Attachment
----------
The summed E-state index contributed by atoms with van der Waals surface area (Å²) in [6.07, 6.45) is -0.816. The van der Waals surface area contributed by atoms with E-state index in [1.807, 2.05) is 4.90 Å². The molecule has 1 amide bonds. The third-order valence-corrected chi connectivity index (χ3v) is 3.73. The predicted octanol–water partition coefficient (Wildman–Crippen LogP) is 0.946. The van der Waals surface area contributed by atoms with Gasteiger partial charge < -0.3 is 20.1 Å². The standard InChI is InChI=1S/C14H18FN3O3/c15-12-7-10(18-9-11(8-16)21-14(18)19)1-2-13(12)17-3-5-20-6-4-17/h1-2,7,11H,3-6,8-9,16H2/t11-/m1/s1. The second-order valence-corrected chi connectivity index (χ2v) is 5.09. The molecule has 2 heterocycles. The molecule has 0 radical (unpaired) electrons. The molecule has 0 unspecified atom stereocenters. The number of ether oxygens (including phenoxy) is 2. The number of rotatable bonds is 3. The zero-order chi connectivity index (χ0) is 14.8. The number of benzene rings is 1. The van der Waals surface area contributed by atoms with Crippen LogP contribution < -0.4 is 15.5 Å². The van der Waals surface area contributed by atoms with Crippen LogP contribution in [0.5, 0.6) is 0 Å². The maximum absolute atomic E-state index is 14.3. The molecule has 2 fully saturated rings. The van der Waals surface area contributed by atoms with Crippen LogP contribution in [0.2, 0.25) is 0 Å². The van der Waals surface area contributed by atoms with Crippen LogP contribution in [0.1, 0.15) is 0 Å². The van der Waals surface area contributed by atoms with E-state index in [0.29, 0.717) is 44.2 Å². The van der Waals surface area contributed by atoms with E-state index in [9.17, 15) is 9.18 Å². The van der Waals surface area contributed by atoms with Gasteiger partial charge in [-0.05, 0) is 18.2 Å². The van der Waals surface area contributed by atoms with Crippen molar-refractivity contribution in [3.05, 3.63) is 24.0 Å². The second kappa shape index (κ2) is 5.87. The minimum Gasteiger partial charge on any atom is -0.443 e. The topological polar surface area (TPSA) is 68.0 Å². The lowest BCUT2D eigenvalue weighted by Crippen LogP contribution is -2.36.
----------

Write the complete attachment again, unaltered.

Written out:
The summed E-state index contributed by atoms with van der Waals surface area (Å²) in [6.07, 6.45) is -0.816. The van der Waals surface area contributed by atoms with E-state index in [1.807, 2.05) is 4.90 Å². The molecule has 1 amide bonds. The third-order valence-corrected chi connectivity index (χ3v) is 3.73. The predicted octanol–water partition coefficient (Wildman–Crippen LogP) is 0.946. The van der Waals surface area contributed by atoms with Gasteiger partial charge < -0.3 is 20.1 Å². The standard InChI is InChI=1S/C14H18FN3O3/c15-12-7-10(18-9-11(8-16)21-14(18)19)1-2-13(12)17-3-5-20-6-4-17/h1-2,7,11H,3-6,8-9,16H2/t11-/m1/s1. The second-order valence-corrected chi connectivity index (χ2v) is 5.09. The molecule has 2 heterocycles. The molecule has 0 radical (unpaired) electrons. The molecule has 0 unspecified atom stereocenters. The number of ether oxygens (including phenoxy) is 2. The number of rotatable bonds is 3. The zero-order chi connectivity index (χ0) is 14.8. The number of benzene rings is 1. The van der Waals surface area contributed by atoms with Crippen LogP contribution < -0.4 is 15.5 Å². The van der Waals surface area contributed by atoms with Crippen LogP contribution in [0.5, 0.6) is 0 Å². The maximum absolute atomic E-state index is 14.3. The molecule has 2 fully saturated rings. The van der Waals surface area contributed by atoms with Crippen LogP contribution in [0.2, 0.25) is 0 Å². The van der Waals surface area contributed by atoms with Crippen LogP contribution in [0.1, 0.15) is 0 Å². The van der Waals surface area contributed by atoms with E-state index in [0.29, 0.717) is 44.2 Å². The van der Waals surface area contributed by atoms with E-state index in [9.17, 15) is 9.18 Å². The van der Waals surface area contributed by atoms with Gasteiger partial charge in [-0.05, 0) is 18.2 Å². The van der Waals surface area contributed by atoms with Crippen molar-refractivity contribution in [3.05, 3.63) is 24.0 Å². The second kappa shape index (κ2) is 5.87. The minimum Gasteiger partial charge on any atom is -0.443 e. The topological polar surface area (TPSA) is 68.0 Å². The lowest BCUT2D eigenvalue weighted by Crippen LogP contribution is -2.36.